Phones that tell us where to go and how, watches that work like phones & homes that wait in anticipation to welcome us; there is no denying that our lives today are deeply integrated with technology. So, given the competitiveness in cyberspace, how does one stand out? The short answer is, by using good UX design. But how can you measure the monetary value of UX design, and can it actually impact the value of your business? We at Team Codesign take a look.
Think about the last time you visited a website or downloaded an app. Did you like it? Or was something a little off? For example, maybe the website took too long to load, or the app stopped working in between. If you think that the value of something as creative as UX design cannot be measured; think again.
Just as you would do for your business, the value of UX Design can be measured using Key Performance Indicators or KPIs. These can range from measuring the Task Success Rate to the User Error Rate or the Net Promoter Score & even Customer Satisfaction. And that’s just the beginning. The good news is that companies can set their own guidelines of what they wish to measure.
Now that we know we can measure the value of design, how does one apply it to increase their business value?
Every design has a purpose. At face value, the purpose is to enhance the users’ experience. Dig a little deeper, and the purpose is to enhance one's profit margins. So, in order to do both effectively one needs to reflect on why they are taking on a design project & what it is that the company expects to achieve out of it? This expectation needs to be crystal clear. Only then will the UX design team be able to consistently check if their design serves the businesses purpose.
For companies who choose to have a website or an app, just to expand their digital presence, it is important to remember that cyberspace can be a double-edged sword. Meaning, that a website/app created without much thought may actually end up doing more harm than good to a business. For UX design to be effective, the design experience must align with business needs.
Your UX Design is perhaps one of the first things a potential customer interacts with. It is therefore imperative that everybody takes it seriously. After all, first impressions are the last impressions as well!
What this essentially means is two things. One, top-management needs to show interest in the design process. This will show the rest of the company that design is serious business. That doesn’t mean that everybody starts nit-picking at the design. What it means is that different departments need to come together to work cohesively as a whole, to better the business output of the design.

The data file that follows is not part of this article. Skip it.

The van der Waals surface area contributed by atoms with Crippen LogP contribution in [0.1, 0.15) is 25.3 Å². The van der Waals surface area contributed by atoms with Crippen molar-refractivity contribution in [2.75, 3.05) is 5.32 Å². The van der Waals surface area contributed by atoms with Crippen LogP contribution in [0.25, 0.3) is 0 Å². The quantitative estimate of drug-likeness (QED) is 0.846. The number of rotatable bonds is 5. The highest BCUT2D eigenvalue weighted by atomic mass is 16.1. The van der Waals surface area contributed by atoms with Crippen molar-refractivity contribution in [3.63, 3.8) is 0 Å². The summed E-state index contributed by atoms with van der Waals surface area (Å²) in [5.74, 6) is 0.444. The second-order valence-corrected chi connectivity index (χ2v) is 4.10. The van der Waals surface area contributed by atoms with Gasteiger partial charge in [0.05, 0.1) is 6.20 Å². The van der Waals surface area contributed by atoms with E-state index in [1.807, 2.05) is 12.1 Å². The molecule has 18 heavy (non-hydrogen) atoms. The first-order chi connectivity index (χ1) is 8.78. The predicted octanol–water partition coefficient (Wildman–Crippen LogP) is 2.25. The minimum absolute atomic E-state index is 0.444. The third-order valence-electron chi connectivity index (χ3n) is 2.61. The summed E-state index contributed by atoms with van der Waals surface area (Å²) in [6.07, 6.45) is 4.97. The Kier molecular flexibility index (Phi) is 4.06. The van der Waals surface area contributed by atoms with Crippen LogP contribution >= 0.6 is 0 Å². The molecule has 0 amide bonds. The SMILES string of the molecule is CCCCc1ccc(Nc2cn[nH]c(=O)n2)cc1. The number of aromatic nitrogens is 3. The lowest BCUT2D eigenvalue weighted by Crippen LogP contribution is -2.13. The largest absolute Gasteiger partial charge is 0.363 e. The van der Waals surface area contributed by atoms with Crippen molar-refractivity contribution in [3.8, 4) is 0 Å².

Two, it will show middle management that design decisions should not be based on personal preferences. Just because the design doesn’t match one manager’s aesthetic tastes, doesn’t mean it needs to be changed. However, if the same manager can explain how the design will negatively impact the business, then it is worth making changes. In today’s world of design, it is essential to have a quantitative approach.
The basis for a quantitative approach to UX Design is research. Every design decision has to be tried and tested with customers, in order for it to have a positive impact on your business value. This could involve a competitor analysis, market research and so on and so forth. Consistently testing design decisions help you both measure their effectiveness & understand your customer’s needs better. And in order to do research well, you need to invest in it.
Investing in UX research has long-term benefits for your business. However, it needs to be done right. There is not much point in investing, if your product is already failing. It might help a bit, but it may not be able to make much of an impact. However, if you begin with research, you greatly increase your chances of success. Instead of waiting for a problem to occur, why not proactively try to prevent it?
At this point, we at Team Codesign feel we have made quite a case for businesses to consider the value of good UX design. However, if you are still on the fence, why not reach out to us for a conversation. At the most, you may gain some clarity either way.